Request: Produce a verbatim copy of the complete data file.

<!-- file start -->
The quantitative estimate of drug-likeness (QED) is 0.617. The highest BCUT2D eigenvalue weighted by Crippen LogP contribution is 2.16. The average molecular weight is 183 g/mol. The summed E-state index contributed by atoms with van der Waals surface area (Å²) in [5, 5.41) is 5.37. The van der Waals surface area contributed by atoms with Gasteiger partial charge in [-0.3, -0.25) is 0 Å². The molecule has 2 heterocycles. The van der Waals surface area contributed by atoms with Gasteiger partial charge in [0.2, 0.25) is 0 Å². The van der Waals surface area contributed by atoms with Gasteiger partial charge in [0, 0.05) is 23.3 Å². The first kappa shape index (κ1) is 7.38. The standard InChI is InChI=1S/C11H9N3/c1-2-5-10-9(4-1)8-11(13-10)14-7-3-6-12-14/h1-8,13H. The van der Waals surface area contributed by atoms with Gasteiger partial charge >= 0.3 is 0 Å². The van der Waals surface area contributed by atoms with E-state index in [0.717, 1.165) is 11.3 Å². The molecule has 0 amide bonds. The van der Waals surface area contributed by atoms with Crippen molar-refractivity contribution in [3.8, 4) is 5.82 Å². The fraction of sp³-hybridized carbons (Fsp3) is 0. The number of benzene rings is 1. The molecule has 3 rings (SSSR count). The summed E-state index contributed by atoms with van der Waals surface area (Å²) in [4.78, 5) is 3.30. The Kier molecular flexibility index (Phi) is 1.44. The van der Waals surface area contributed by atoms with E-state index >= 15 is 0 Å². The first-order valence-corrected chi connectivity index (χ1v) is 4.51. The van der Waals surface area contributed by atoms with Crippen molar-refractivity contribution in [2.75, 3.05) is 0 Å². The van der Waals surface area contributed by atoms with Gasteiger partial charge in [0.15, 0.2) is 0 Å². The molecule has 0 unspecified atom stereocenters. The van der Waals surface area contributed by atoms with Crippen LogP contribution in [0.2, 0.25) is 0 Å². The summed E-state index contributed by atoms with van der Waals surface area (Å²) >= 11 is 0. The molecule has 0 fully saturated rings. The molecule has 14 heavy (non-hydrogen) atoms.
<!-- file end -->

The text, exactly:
The quantitative estimate of drug-likeness (QED) is 0.617. The highest BCUT2D eigenvalue weighted by Crippen LogP contribution is 2.16. The average molecular weight is 183 g/mol. The summed E-state index contributed by atoms with van der Waals surface area (Å²) in [5, 5.41) is 5.37. The van der Waals surface area contributed by atoms with Gasteiger partial charge in [-0.3, -0.25) is 0 Å². The molecule has 2 heterocycles. The van der Waals surface area contributed by atoms with Gasteiger partial charge in [0.2, 0.25) is 0 Å². The van der Waals surface area contributed by atoms with Gasteiger partial charge in [0, 0.05) is 23.3 Å². The first kappa shape index (κ1) is 7.38. The standard InChI is InChI=1S/C11H9N3/c1-2-5-10-9(4-1)8-11(13-10)14-7-3-6-12-14/h1-8,13H. The van der Waals surface area contributed by atoms with Gasteiger partial charge >= 0.3 is 0 Å². The van der Waals surface area contributed by atoms with E-state index in [0.717, 1.165) is 11.3 Å². The molecule has 0 amide bonds. The van der Waals surface area contributed by atoms with Crippen molar-refractivity contribution in [3.8, 4) is 5.82 Å². The fraction of sp³-hybridized carbons (Fsp3) is 0. The number of benzene rings is 1. The molecule has 3 rings (SSSR count). The summed E-state index contributed by atoms with van der Waals surface area (Å²) in [4.78, 5) is 3.30. The Kier molecular flexibility index (Phi) is 1.44. The van der Waals surface area contributed by atoms with E-state index >= 15 is 0 Å². The first-order valence-corrected chi connectivity index (χ1v) is 4.51. The van der Waals surface area contributed by atoms with Crippen molar-refractivity contribution in [2.75, 3.05) is 0 Å². The van der Waals surface area contributed by atoms with Gasteiger partial charge in [0.15, 0.2) is 0 Å². The molecule has 0 unspecified atom stereocenters. The van der Waals surface area contributed by atoms with Crippen LogP contribution in [0.2, 0.25) is 0 Å². The summed E-state index contributed by atoms with van der Waals surface area (Å²) >= 11 is 0. The molecule has 0 fully saturated rings. The molecule has 14 heavy (non-hydrogen) atoms.